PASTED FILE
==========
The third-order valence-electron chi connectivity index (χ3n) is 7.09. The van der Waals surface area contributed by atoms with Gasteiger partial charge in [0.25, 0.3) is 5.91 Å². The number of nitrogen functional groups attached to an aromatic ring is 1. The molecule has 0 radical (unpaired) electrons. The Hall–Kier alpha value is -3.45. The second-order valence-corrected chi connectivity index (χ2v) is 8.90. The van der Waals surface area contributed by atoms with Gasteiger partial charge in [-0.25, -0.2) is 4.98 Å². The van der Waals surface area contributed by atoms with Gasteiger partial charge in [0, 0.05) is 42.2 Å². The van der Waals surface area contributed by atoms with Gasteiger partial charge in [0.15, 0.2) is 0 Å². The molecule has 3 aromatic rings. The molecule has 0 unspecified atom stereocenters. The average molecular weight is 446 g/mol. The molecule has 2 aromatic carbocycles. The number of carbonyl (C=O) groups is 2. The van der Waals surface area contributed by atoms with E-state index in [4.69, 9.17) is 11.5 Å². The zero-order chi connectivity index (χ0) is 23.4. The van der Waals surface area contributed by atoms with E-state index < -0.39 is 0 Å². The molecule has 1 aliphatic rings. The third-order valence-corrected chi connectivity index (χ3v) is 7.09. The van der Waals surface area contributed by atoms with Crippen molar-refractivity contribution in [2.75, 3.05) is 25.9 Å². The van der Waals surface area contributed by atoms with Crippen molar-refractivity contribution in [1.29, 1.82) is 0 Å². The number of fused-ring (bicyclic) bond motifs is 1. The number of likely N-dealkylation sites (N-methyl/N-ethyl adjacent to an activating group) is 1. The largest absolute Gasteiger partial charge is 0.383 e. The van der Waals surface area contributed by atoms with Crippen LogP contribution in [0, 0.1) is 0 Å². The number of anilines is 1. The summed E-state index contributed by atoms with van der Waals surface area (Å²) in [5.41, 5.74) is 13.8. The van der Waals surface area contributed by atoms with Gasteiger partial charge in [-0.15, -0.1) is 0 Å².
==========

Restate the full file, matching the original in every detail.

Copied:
The third-order valence-electron chi connectivity index (χ3n) is 7.09. The van der Waals surface area contributed by atoms with Gasteiger partial charge in [0.25, 0.3) is 5.91 Å². The number of nitrogen functional groups attached to an aromatic ring is 1. The molecule has 0 radical (unpaired) electrons. The Hall–Kier alpha value is -3.45. The second-order valence-corrected chi connectivity index (χ2v) is 8.90. The van der Waals surface area contributed by atoms with Gasteiger partial charge in [-0.25, -0.2) is 4.98 Å². The van der Waals surface area contributed by atoms with Gasteiger partial charge in [0, 0.05) is 42.2 Å². The van der Waals surface area contributed by atoms with Gasteiger partial charge in [0.15, 0.2) is 0 Å². The molecule has 3 aromatic rings. The molecule has 0 unspecified atom stereocenters. The average molecular weight is 446 g/mol. The molecule has 2 aromatic carbocycles. The number of carbonyl (C=O) groups is 2. The van der Waals surface area contributed by atoms with E-state index in [4.69, 9.17) is 11.5 Å². The zero-order chi connectivity index (χ0) is 23.4. The van der Waals surface area contributed by atoms with E-state index < -0.39 is 0 Å². The molecule has 1 aliphatic rings. The third-order valence-corrected chi connectivity index (χ3v) is 7.09. The van der Waals surface area contributed by atoms with Crippen molar-refractivity contribution in [2.75, 3.05) is 25.9 Å². The van der Waals surface area contributed by atoms with Crippen molar-refractivity contribution in [1.29, 1.82) is 0 Å². The number of fused-ring (bicyclic) bond motifs is 1. The number of likely N-dealkylation sites (N-methyl/N-ethyl adjacent to an activating group) is 1. The largest absolute Gasteiger partial charge is 0.383 e. The van der Waals surface area contributed by atoms with Crippen LogP contribution in [0, 0.1) is 0 Å². The number of anilines is 1. The summed E-state index contributed by atoms with van der Waals surface area (Å²) in [5.41, 5.74) is 13.8. The van der Waals surface area contributed by atoms with Gasteiger partial charge in [-0.15, -0.1) is 0 Å².